At the time, Brenda Butler was the only one who knew the identity of the witnesses and was sworn to secrecy according to the report, so the SCUFORI investigators only interviewed locals. They interviewed a farmer (without Dot Street present) who they were told had been visited by the Men in Black about the 'crash'. They found that he had not been visited by MIBs, but by a man and a woman in normal clothes--whom they found out after the interview were actually Dot and a male friend.

It was reported that Brenda had been driving into the forrest with Dot riding along, when her dog began barking and going crazy, and then her car started violently shaking and accelerating and would not respond to her until they were going '60/70mph'. The SCUFORI investigators drove down the same rutted, potholed road at 40mph and could barely keep control of the car. Dot, who was in the back seat and could not see the speedometer during SCUFORI test drive, said it felt like the same speed as the incident with her and Brenda. Brenda admitted she had not looked at her speedometer during her incident and was repeating what Dot had told her.

The SCUFORI investigators didn't find much extraordinary about claims that cattle had been unusually 'playing up' after checking with a local farm-hand who reported that new cattle are sometimes frightened by the planes flying over. After visiting two old brothers who lived in a run-down cottage in the forest near RAF Woodbridge, they concluded the brothers' reports of television/electrical interference/lights flickering were likely caused by poor wiring to the house through the forrest or bad weather.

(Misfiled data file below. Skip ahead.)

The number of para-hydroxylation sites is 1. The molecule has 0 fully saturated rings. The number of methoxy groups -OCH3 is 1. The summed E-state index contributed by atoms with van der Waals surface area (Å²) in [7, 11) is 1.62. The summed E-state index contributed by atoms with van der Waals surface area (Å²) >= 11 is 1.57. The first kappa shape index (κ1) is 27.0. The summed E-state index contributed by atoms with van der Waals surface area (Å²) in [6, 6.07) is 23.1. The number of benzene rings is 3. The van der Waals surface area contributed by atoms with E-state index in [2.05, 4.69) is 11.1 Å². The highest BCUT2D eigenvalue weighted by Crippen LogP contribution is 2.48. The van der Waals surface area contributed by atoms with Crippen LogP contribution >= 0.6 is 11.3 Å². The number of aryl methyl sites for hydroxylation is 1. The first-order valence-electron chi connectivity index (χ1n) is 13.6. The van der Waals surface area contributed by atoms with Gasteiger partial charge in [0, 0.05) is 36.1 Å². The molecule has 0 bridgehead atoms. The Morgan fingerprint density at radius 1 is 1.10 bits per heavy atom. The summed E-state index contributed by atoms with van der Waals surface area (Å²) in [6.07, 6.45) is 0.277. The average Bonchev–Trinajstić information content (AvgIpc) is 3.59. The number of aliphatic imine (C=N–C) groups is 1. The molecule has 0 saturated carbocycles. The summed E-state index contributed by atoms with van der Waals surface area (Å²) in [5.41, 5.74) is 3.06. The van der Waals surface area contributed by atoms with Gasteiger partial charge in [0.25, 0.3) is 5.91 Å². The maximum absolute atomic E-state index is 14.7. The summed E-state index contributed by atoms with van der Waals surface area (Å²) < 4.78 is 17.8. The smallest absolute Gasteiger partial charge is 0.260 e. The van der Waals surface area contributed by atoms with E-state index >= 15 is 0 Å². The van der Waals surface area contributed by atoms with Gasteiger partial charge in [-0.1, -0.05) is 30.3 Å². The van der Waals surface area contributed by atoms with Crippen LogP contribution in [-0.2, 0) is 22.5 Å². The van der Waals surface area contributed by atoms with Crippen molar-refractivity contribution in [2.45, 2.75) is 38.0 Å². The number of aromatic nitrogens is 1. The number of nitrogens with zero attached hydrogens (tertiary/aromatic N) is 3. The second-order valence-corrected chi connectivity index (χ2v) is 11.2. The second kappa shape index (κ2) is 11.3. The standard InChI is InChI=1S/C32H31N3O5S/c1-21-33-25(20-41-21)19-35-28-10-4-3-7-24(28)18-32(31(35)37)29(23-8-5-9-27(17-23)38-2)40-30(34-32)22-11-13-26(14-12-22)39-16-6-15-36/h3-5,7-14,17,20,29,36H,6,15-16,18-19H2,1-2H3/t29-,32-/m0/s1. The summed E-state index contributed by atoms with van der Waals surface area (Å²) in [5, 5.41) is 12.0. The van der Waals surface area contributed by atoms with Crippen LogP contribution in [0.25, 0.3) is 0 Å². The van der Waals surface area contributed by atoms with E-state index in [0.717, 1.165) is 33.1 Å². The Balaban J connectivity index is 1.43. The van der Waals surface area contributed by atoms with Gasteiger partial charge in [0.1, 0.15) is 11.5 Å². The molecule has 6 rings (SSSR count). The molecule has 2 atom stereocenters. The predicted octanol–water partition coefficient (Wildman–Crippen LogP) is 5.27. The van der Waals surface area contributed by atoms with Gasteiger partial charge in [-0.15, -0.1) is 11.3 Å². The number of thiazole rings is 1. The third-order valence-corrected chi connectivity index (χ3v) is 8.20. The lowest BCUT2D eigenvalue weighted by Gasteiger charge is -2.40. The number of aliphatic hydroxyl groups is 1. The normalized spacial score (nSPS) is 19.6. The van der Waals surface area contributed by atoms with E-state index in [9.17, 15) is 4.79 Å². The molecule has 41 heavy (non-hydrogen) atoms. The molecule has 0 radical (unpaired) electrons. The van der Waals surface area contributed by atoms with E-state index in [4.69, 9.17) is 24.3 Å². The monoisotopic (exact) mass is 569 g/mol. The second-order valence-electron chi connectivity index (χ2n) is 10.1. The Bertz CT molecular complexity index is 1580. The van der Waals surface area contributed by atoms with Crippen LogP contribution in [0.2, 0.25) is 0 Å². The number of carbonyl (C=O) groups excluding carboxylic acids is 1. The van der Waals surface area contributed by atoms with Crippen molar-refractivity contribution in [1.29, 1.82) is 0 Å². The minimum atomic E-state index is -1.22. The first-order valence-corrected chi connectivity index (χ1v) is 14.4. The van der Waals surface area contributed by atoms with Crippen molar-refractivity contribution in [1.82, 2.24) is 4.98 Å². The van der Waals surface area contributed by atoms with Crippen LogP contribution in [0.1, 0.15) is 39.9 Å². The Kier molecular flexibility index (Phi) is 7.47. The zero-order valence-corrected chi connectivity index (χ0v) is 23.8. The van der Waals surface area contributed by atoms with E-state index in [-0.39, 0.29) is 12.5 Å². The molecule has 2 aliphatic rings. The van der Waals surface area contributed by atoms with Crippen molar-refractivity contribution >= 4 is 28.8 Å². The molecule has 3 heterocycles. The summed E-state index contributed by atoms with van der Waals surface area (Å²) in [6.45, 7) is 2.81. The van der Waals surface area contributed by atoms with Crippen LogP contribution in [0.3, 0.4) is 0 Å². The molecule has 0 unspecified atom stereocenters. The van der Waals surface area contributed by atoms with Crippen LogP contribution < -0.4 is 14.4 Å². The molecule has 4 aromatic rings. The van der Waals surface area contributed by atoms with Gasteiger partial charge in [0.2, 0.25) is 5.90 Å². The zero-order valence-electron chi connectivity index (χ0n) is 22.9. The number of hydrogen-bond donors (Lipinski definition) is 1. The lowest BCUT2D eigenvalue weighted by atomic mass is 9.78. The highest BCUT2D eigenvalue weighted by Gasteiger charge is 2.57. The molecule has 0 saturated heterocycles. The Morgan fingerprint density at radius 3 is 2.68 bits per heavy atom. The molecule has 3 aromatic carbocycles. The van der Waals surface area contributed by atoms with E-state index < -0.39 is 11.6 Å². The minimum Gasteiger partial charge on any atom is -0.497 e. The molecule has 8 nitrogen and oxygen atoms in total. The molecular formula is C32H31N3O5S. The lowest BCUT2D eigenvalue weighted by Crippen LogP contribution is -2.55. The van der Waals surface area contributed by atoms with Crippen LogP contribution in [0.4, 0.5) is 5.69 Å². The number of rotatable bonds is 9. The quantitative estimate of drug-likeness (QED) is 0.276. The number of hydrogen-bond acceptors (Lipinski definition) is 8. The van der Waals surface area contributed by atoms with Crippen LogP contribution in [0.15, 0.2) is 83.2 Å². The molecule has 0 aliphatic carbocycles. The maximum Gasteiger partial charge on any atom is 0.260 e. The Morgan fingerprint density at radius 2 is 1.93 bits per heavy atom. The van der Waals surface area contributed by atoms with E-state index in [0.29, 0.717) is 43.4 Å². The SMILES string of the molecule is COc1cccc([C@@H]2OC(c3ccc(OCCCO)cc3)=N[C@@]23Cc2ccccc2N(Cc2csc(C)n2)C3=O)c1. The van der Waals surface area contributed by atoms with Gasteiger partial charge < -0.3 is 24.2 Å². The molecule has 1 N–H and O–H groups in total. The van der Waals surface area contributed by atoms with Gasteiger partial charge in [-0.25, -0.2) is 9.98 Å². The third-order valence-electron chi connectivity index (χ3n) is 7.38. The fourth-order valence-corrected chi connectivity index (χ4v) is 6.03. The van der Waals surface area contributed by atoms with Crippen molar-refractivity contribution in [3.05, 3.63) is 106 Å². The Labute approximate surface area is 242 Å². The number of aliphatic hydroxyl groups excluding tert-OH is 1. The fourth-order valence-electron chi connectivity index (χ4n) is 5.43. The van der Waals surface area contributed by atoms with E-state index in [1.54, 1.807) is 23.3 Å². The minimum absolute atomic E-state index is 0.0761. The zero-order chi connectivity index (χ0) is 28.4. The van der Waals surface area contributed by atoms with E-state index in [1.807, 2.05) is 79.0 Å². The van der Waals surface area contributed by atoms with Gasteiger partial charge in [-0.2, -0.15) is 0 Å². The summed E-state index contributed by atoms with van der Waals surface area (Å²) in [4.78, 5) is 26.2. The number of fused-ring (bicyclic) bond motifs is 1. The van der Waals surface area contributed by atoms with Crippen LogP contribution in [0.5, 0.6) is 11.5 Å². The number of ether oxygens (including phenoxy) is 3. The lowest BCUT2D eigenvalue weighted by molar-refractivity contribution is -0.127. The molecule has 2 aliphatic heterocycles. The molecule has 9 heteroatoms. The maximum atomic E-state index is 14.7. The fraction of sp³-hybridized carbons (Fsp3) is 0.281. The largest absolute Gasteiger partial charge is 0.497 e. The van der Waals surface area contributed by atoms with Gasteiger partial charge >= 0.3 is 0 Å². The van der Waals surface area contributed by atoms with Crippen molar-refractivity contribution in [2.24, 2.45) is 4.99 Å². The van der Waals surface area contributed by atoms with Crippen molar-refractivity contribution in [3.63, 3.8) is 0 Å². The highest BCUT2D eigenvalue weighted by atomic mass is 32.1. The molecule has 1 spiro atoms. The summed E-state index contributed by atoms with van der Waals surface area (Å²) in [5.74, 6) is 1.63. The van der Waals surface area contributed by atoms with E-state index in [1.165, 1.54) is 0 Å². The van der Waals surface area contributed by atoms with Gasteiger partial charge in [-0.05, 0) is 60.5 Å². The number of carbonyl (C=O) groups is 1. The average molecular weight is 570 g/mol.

The report concludes that the inaccuracies and inconsistencies in reporting by Randles, Butler and Steet, combined with only Butler knowing the identity and story of the witnesses, made the case not worth persuring at the time.


I can see why Ridpath only mentioned the report in passing because it was essentially an examination of alleged second-hand claims made by some popular Ufologists before all the information about the case was out, but I found it interesting in its own right. Interesting because I learned about a "rationalist UK Ufology" group I hadn't heard of (I wonder if they would call themselves "debunkers" if they existed today? Going to try to find some issues of Probe Report and check them out). And interesting because we see the seeds of the mythology sprouting so early after the event; less than two years later we are getting unsupported stories that have all the hallmarks of the "classic" case: radiation where nothing will grow at the 'crash site', MIBs harassing locals, vehicles going haywire, pets and livestock disturbed, television/electrical interference. Well that's good enough to write a book.
 
I won't give more than a passing mention to the account of the local gamekeeper David Boast, who never gave an account in his lifetime, but members of his family have recounted second-hand stories that he is said to have told them about the event.